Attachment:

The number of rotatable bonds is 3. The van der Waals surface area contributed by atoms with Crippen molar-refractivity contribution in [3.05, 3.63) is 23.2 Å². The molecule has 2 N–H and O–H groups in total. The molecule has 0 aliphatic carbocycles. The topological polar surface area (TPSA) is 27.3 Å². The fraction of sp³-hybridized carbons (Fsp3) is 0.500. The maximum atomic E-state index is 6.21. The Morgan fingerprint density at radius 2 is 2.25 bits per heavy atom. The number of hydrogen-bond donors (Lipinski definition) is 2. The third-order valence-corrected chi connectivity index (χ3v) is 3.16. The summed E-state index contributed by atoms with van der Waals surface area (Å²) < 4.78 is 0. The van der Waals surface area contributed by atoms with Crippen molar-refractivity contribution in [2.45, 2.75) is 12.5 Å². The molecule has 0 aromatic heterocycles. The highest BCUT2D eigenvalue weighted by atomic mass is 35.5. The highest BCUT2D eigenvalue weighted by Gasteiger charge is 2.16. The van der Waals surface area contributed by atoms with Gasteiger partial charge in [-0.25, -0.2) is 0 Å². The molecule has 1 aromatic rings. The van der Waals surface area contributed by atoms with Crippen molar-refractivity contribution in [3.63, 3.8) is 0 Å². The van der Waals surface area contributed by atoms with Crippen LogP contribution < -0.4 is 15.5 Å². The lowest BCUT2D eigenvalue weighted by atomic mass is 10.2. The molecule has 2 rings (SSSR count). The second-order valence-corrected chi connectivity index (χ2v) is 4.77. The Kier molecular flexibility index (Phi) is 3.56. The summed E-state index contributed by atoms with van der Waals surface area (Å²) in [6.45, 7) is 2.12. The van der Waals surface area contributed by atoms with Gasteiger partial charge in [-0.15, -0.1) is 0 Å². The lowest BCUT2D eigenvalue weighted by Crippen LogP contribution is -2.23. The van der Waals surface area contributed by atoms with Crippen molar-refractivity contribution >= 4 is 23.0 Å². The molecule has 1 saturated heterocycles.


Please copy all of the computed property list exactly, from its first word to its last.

The number of rotatable bonds is 3. The van der Waals surface area contributed by atoms with Crippen molar-refractivity contribution in [3.05, 3.63) is 23.2 Å². The molecule has 2 N–H and O–H groups in total. The molecule has 0 aliphatic carbocycles. The topological polar surface area (TPSA) is 27.3 Å². The fraction of sp³-hybridized carbons (Fsp3) is 0.500. The maximum atomic E-state index is 6.21. The Morgan fingerprint density at radius 2 is 2.25 bits per heavy atom. The number of hydrogen-bond donors (Lipinski definition) is 2. The third-order valence-corrected chi connectivity index (χ3v) is 3.16. The summed E-state index contributed by atoms with van der Waals surface area (Å²) < 4.78 is 0. The van der Waals surface area contributed by atoms with Crippen molar-refractivity contribution in [2.45, 2.75) is 12.5 Å². The molecule has 0 aromatic heterocycles. The highest BCUT2D eigenvalue weighted by atomic mass is 35.5. The highest BCUT2D eigenvalue weighted by Gasteiger charge is 2.16. The van der Waals surface area contributed by atoms with Gasteiger partial charge in [-0.25, -0.2) is 0 Å². The molecule has 1 aromatic rings. The van der Waals surface area contributed by atoms with Crippen molar-refractivity contribution in [3.63, 3.8) is 0 Å². The van der Waals surface area contributed by atoms with Crippen LogP contribution < -0.4 is 15.5 Å². The lowest BCUT2D eigenvalue weighted by atomic mass is 10.2. The molecule has 2 rings (SSSR count). The second-order valence-corrected chi connectivity index (χ2v) is 4.77. The Kier molecular flexibility index (Phi) is 3.56. The summed E-state index contributed by atoms with van der Waals surface area (Å²) in [6.45, 7) is 2.12. The van der Waals surface area contributed by atoms with Gasteiger partial charge in [-0.15, -0.1) is 0 Å². The lowest BCUT2D eigenvalue weighted by Crippen LogP contribution is -2.23. The van der Waals surface area contributed by atoms with Crippen molar-refractivity contribution >= 4 is 23.0 Å². The molecule has 1 saturated heterocycles.